I often see casual mention that the Hewit/Agha Actor Model is equivalent in capability to process algebra, like CSP, CCS and ACP. Ie, one can be implemented in the other. Is there a paper that actually contains the proof of this? I'm specifically looking for a citable reference.


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This question is too vague to admit a clearcut answer, but it points towards a fascinating research field. The key problem is that neither is the actor model formally well-defined, nor is the notion of equivalency between (formalised) models of computation clear. Defining what expressivity of programming languages means precisely is a wide open problem, particularly for models of concurrent computation. It's unlikely that there is one clearcut notion of expressivity. Instead, language expressivity would appear to be parametric in properties of interest. Joachim Parrow's paper Expressiveness of Process Algebras gives an overview of the problem area, and explains some approaches that have been used to tackle it. There's even an annual conference -- Express -- dedicated to this question.

Process calculi such as CCS, CSP or π-calculi were developed in parts to offer a formalisation of actors, but are themselves of varying expressivity w.r.t. various elaborations of the latter concept. Even seemingly small variations in the operations a process calculus offers leads to huge expressivity gaps w.r.t. various notions of expressivity.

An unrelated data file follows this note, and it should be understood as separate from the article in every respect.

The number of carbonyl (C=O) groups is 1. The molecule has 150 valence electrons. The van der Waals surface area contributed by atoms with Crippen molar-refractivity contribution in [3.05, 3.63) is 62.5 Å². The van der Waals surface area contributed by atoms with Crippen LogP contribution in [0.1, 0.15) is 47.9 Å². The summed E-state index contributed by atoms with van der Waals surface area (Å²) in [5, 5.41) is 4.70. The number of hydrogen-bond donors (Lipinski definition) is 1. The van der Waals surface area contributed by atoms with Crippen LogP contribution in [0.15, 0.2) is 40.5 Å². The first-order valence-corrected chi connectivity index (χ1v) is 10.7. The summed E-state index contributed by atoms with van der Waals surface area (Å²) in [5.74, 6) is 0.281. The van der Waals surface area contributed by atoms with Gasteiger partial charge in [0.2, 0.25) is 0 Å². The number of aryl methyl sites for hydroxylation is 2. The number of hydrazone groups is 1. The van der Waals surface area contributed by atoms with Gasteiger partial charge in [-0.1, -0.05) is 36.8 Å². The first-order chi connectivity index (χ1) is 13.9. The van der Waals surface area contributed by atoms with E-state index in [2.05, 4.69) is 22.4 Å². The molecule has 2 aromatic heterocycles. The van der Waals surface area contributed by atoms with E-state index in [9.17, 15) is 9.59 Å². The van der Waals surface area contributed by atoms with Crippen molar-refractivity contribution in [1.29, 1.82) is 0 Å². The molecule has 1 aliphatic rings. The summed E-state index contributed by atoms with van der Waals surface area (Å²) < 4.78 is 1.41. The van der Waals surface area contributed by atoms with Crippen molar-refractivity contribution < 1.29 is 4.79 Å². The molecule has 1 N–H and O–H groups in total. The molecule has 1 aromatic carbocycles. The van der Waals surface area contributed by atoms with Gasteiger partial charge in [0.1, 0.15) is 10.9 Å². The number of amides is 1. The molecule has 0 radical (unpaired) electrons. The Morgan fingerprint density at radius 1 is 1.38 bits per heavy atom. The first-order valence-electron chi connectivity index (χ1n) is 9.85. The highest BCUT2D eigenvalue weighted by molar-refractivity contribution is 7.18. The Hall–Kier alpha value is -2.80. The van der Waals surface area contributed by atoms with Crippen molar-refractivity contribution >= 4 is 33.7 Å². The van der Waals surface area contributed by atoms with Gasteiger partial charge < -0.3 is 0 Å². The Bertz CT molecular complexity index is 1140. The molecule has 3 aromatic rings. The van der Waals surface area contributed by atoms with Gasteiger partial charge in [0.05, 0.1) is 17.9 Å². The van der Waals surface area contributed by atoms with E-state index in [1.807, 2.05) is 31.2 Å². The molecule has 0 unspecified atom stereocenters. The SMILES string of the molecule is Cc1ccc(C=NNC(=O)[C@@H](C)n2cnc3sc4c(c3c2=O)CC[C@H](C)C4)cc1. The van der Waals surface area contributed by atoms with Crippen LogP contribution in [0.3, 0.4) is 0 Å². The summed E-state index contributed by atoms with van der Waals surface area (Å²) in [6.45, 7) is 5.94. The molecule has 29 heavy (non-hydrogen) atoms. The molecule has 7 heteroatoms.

• $\begingroup$ Specifically what I'm looking for is can one be implemented in the other? And if so, is there a paper with the proof? (I'm not concerned with expressiveness because of the inexact meaning of that.) $\endgroup$ Jul 27, 2011 at 14:03
  • $\begingroup$ I think it would be useful if you spelt out what you mean by 'implemented'. $\endgroup$
    – Vijay D
    Jul 28, 2011 at 10:15
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    $\begingroup$ Chris, the 'curse' of the Church-Turing thesis means that you can implement actors as cellular automata, or in Fortran. The study of expressivity starts with the realisation that implementability according to the Church-Turing thesis is too coarse a criterion for equivalency of programming languages. Theoretical musings aside, I suggest that the asynchronous pi-calculus is a good starting point if you are interested in formal models of actors. $\endgroup$ Jul 28, 2011 at 11:17
  • $\begingroup$ @Martin I think I see what you mean. From Parrow's paper, since there are numerous ways to interpret semantic preservation, so as long as a transition system is Turing-complete, we've pretty much hit the end of our investigation of equivalence. Am I getting that right? $\endgroup$ Jul 28, 2011 at 14:37
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    $\begingroup$ I'd stay it's the other way round: as programmers we know that some kinds software is more easily written and maintained in some languages than others (e.g. garbage collected vs manual memory management, message-passing vs shared memory), as language implementors, we know that some features are more easily implemented than others (e.g. resumable vs 'normal' exceptions, or asynchronous vs synchronous message passing, or atomic broadcast in distributed systems). The study of expressivity seeks to work out in detail what makes a language feature expressive, and what makes it hard to implement. $\endgroup$ Jul 28, 2011 at 15:13

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